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The Mystery of Human Capital as Engine of Growth, or Why the US Became the Economic Superpower in the 20th Century

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  • Isaac Ehrlich

Abstract

This paper offers a thesis as to why the US overtook the UK and other European countries in the 20th century in both aggregate and per-capita GDP, as a case study of recent models of endogenous growth where human capital is the "engine of growth". The conjecture is that the ascendancy of the US as an economic superpower owes in large measure to its relatively faster human capital formation. Whether the thesis has legs to stand on is assessed through stylized facts indicating that the US led other OECD countries in schooling attainments per adult population over the 20 century, especially at the secondary and tertiary levels. While human capital is viewed as the direct facilitator of growth, the underlying factors driving the US ascendancy are linked to the superior returns the political-economic system in the US has so far offered individual human capital attainments, both home-produced and imported.

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Bibliographic Info

Paper provided by National Bureau of Economic Research, Inc in its series NBER Working Papers with number 12868.

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Date of creation: Jan 2007
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Publication status: published as "The Mystery of Human Capital as Engine of Growth, or Why the US Became the Economic Superpower in the Twentieth Century." In The Mystery of Capital and the Construction of Social Reality , edited by Barry Smith, David Mark, and Isaac Ehrlich. Chicago: Open Court, 2008.
Handle: RePEc:nbr:nberwo:12868

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  1. Goldin, Claudia, 2001. "The Human-Capital Century And American Leadership: Virtues Of The Past," The Journal of Economic History, Cambridge University Press, vol. 61(02), pages 263-292, June.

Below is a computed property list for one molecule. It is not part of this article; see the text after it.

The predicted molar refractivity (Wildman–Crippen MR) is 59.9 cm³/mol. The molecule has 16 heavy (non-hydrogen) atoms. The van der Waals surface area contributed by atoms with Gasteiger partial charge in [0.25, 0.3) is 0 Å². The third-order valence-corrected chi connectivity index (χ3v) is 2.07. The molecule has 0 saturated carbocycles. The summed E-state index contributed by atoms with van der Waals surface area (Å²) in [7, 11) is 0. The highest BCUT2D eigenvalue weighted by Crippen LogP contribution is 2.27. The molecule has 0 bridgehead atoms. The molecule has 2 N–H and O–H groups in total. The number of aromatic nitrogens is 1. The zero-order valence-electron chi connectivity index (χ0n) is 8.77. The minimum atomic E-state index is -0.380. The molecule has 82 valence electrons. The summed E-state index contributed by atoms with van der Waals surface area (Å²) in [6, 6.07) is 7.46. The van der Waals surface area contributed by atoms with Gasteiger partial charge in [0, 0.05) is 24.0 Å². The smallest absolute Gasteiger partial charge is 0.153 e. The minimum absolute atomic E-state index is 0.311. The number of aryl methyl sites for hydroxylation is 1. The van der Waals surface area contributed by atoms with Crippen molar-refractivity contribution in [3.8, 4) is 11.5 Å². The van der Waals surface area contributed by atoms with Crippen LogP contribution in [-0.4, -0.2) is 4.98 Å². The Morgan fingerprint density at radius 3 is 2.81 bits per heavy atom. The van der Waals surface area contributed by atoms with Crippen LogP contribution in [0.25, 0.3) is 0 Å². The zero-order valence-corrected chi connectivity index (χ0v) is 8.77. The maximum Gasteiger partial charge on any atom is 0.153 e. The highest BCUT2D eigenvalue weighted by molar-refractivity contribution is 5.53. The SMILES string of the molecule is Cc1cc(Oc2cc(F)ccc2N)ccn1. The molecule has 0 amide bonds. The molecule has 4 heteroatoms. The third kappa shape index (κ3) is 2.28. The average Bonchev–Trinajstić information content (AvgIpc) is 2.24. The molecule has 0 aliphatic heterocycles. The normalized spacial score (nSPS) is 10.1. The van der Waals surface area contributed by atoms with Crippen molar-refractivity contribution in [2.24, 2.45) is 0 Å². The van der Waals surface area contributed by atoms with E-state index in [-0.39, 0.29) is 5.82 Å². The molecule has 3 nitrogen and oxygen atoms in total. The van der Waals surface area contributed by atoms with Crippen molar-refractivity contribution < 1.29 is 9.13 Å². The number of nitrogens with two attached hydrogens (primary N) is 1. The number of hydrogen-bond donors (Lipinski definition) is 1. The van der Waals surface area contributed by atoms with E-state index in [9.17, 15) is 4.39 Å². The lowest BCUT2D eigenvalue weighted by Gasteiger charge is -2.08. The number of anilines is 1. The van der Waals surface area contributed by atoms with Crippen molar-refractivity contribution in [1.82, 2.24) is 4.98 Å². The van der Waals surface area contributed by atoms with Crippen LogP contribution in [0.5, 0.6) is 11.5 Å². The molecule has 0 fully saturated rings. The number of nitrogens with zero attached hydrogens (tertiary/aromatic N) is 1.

2. Psacharopoulos, George & Patrinos, Harry Anthony, 2002. "Returns to investment in education : a further update," Policy Research Working Paper Series 2881, The World Bank.
  3. Heckman, James J. & Lochner, Lance John & Todd, Petra E., 2003. "Fifty Years of Mincer Earnings Regressions," IZA Discussion Papers 775, Institute for the Study of Labor (IZA).
  4. Gary S. Becker & Kevin M. Murphy & Robert F. Tamura, 1990. "Human Capital, Fertility, and Economic Growth," NBER Working Papers 3414, National Bureau of Economic Research, Inc.
  5. Isaac Ehrlich & Francis T. Lui, 1999. "Bureaucratic Corruption and Endogenous Economic Growth," Journal of Political Economy, University of Chicago Press, vol. 107(S6), pages S270-S293, December.
  6. Isaac Ehrlich & Jinyoung Kim, 2005. "Social Security, Demographic Trends, and Economic Growth: Theory and Evidence from the International Experience," NBER Working Papers 11121, National Bureau of Economic Research, Inc.
  7. Robert J. Barro & Jong-Wha Lee, 1993. "International Comparisons of Educational Attainment," NBER Working Papers 4349, National Bureau of Economic Research, Inc.
  8. Isaac Ehrlich & Jinyoung Kim, 2007. "The Evolution of Income and Fertility Inequalities over the Course of Economic Development: A Human Capital Perspective," Journal of Human Capital, University of Chicago Press, vol. 1(1), pages 137-174.
  9. Ehrlich, Isaac & Lui, Francis T, 1991. "Intergenerational Trade, Longevity, and Economic Growth," Journal of Political Economy, University of Chicago Press, vol. 99(5), pages 1029-59, October.
  10. Robert E. Hall & Charles I. Jones, 1999. "Why Do Some Countries Produce So Much More Output Per Worker Than Others?," The Quarterly Journal of Economics, MIT Press, vol. 114(1), pages 83-116, February.
  11. Isaac Ehrlich & Kevin M. Murphy, 2007. "Why Does Human Capital Need a Journal?," Journal of Human Capital, University of Chicago Press, vol. 1(1), pages 1-7.
  12. Lucas, Robert Jr., 1988. "On the mechanics of economic development," Journal of Monetary Economics, Elsevier, vol. 22(1), pages 3-42, July.
  13. Isaac Ehrlich & Yong Yin, 2004. "Explaining Diversities in Age-Specific Life Expectancies and Values of Life Saving: A Numerical Analysis," NBER Working Papers 10759, National Bureau of Economic Research, Inc.
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Cited by:
  1. Messinis, George & Ahmed, Abdullahi D., 2013. "Cognitive skills, innovation and technology diffusion," Economic Modelling, Elsevier, vol. 30(C), pages 565-578.

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